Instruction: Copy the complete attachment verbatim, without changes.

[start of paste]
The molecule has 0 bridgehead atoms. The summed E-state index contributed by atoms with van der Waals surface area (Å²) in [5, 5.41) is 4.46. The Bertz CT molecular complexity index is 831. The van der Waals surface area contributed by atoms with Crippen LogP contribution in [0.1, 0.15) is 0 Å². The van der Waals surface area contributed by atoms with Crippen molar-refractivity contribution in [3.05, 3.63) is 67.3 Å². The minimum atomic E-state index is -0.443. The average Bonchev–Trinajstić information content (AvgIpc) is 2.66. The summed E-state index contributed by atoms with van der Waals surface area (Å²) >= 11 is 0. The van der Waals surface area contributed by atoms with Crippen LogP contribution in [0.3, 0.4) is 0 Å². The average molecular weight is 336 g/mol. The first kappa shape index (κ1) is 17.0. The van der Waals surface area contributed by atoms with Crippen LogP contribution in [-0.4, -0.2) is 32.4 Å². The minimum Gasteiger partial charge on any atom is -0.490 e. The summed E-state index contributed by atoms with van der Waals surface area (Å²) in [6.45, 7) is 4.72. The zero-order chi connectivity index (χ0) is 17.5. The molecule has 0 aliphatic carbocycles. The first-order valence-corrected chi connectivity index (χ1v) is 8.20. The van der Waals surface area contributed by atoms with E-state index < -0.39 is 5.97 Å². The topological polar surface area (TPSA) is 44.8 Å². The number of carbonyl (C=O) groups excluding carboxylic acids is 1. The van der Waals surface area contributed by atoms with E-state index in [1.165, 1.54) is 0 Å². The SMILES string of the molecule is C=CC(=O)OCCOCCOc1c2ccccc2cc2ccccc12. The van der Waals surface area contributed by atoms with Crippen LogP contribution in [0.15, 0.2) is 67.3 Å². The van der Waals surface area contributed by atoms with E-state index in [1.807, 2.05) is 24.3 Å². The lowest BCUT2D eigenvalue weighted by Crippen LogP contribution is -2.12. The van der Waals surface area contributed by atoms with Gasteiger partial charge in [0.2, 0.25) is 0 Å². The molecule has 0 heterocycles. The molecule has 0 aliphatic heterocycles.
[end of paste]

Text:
The molecule has 0 bridgehead atoms. The summed E-state index contributed by atoms with van der Waals surface area (Å²) in [5, 5.41) is 4.46. The Bertz CT molecular complexity index is 831. The van der Waals surface area contributed by atoms with Crippen LogP contribution in [0.1, 0.15) is 0 Å². The van der Waals surface area contributed by atoms with Crippen molar-refractivity contribution in [3.05, 3.63) is 67.3 Å². The minimum atomic E-state index is -0.443. The average Bonchev–Trinajstić information content (AvgIpc) is 2.66. The summed E-state index contributed by atoms with van der Waals surface area (Å²) >= 11 is 0. The van der Waals surface area contributed by atoms with Crippen LogP contribution in [0.3, 0.4) is 0 Å². The average molecular weight is 336 g/mol. The first kappa shape index (κ1) is 17.0. The van der Waals surface area contributed by atoms with Crippen LogP contribution in [-0.4, -0.2) is 32.4 Å². The minimum Gasteiger partial charge on any atom is -0.490 e. The summed E-state index contributed by atoms with van der Waals surface area (Å²) in [6.45, 7) is 4.72. The zero-order chi connectivity index (χ0) is 17.5. The molecule has 0 aliphatic carbocycles. The first-order valence-corrected chi connectivity index (χ1v) is 8.20. The van der Waals surface area contributed by atoms with E-state index < -0.39 is 5.97 Å². The topological polar surface area (TPSA) is 44.8 Å². The number of carbonyl (C=O) groups excluding carboxylic acids is 1. The van der Waals surface area contributed by atoms with E-state index in [1.165, 1.54) is 0 Å². The SMILES string of the molecule is C=CC(=O)OCCOCCOc1c2ccccc2cc2ccccc12. The van der Waals surface area contributed by atoms with Crippen LogP contribution in [0.15, 0.2) is 67.3 Å². The van der Waals surface area contributed by atoms with E-state index in [1.807, 2.05) is 24.3 Å². The lowest BCUT2D eigenvalue weighted by Crippen LogP contribution is -2.12. The van der Waals surface area contributed by atoms with Gasteiger partial charge in [0.2, 0.25) is 0 Å². The molecule has 0 heterocycles. The molecule has 0 aliphatic heterocycles.